What is self-esteem? What is a hero? What is a friend? Is achievement important? What is good character? Why do human beings create art? Why does it matter if we are good or bad? What does it mean to live as a human being? What is the meaning of life?
These are philosophical questions many of us think about at some point in our lives.
To Love Wisdom is an introduction to philosophy for intermediate-aged young people interested in big thoughts. Covering the topics of Character, Reality, Objectivity, Ethics, Individuality & Art, this visually beautiful book is an eight-chapter course for the homeschooled student who works alone, or for the vocational teacher seeking inspiration for unique and interesting lesson plans.
The work can be purchased through Kindle or, alternatively, a hardcopy can be ordered upon contacting the author.
Olivia Pierson resides in New Zealand where she has taught the material to intermediate students, before creating the book as a stand-alone resource for the international market.
This book is so inspiring! I was looking for material that addressed philosophical subjects, for my friend who homeschools her children. She wanted something simple and powerful that wasn't loaded with mind-boggling data. One of her sons is particularly artistic and she is not, so the chapters on art are a godsend. We love how Olivia explains big ideas in a very simple way for the middleschool mind to absorb easily.The advice on self-esteem is worth gold! One of the other aspects of this book which I admire the most is that it is relevant to any sort of teaching environment, whether it be secular or Christian, the principles are just so universal. A brilliant workbook Olivia Pierson, well done and thank you! - Sarah Pearce, Author, Speaker & Business Mentor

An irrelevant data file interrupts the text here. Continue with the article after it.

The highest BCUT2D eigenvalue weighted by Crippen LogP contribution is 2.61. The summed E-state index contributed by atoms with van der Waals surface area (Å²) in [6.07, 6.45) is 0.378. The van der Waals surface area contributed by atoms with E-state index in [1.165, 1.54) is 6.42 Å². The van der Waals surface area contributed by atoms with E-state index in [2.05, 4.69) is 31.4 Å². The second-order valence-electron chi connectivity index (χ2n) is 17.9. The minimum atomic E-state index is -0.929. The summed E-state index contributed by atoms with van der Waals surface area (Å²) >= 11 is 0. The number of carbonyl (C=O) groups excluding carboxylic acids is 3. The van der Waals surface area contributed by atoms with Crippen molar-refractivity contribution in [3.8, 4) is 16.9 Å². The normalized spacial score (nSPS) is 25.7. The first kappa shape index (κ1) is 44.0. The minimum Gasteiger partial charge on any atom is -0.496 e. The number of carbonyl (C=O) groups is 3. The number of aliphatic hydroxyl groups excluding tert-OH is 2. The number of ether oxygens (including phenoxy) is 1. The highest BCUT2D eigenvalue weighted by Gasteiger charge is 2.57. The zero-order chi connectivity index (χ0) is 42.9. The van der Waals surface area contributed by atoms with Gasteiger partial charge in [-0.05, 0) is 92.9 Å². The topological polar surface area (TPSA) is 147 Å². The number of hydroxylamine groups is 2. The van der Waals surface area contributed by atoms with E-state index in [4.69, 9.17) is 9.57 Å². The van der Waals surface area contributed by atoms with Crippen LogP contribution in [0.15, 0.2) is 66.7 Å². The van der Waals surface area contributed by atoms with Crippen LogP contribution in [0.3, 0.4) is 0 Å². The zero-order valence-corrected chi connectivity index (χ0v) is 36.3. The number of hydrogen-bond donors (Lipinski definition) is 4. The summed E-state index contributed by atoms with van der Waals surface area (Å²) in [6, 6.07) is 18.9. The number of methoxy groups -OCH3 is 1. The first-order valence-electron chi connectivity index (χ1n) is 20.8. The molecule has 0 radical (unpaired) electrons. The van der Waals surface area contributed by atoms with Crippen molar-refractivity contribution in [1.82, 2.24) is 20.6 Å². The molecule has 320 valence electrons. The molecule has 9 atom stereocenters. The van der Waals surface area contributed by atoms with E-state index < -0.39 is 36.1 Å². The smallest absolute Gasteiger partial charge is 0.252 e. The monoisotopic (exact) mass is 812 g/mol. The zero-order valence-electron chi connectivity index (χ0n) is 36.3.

I'm a homeschooler with a very bright but precocious twelve year old daughter who "knows everything!" LOL. Olivia condensed some important topics into one book with stunning pictures which made them relevant... it had her focused and asking me questions about things I wanted her to ask me about. Never thought that would happen until her adulthood. Great stuff. This book was a gift especially as a Kindle option. - Megan Fergusson, Mum & Home-creator
I bought this book for my 14 year old son and my 11 year old daughter and their interest in art but did not expect to have my own thoughts challenged but that is exactly what happened. We have had many intense discussions around the dinner table now because of it! Even as an adult I learned things from this book because of the way it is put into words in a kind of black and white manner, no disrespect to the author intended, it is wonderful and unique and covers thinking that does not come up in everyday conservations. Glad to have it for my kids' development, and my own. One thing I picked up is how many pieces of art are from the religious period yet I can't make out if the author is a christian or not, I think not? Anyway, they are Baroque period which is pretty hard to ignore in the history of art. - Maggie Darcy, ex-Art Teacher and Mother
This course came to our family through our kids school and I have to say I was really happy that they put it into the curriculum. My son is a bit quirky, a real computer nerd but he took to the questions that were asked like, what it means to be good or bad and what makes a person a hero. This made him really think and made his father and I think too. Suddenly we were discussing these things in our family life and it felt important. Thanks to the author for making us all think a bit deeper about life and morals. I didn't understand all of it, but our son gave it to us in bits and pieces with the questions he brought home to answer and discuss. It pays to pay attention to what your kids are doing for homework. This one really got our attention so thanks to the author who passed it to the school. Very valuable lessons. - Trish Stalin, Mom and Customer Services Manager
We were given this book as a Christmas gift from Grandma and I just had to let the author, Olivia Pierson, know how much it meant to us as slightly older parents. When we were young in the 60s, a different world, and sometimes you could go to parties and talk about philosophical issues if you were lucky (or on drugs!). It doesn't seem to happen anymore outside of counselling!! Our fifteen year old foster son lapped every word up - he lost all interest for a few weeks in all his usual activities and computer games. The only mild criticism I can think of is that he really needed an adult to bounce his learning off - it wasn't a book he could just read on his own he needed an adult nearby to "check in" his thoughts with to talk about. That's not really a criticism because I like to know what is going on his mind, so a great work all round for young people who are interested in philosophy. - Joan Smith, Wife & Mother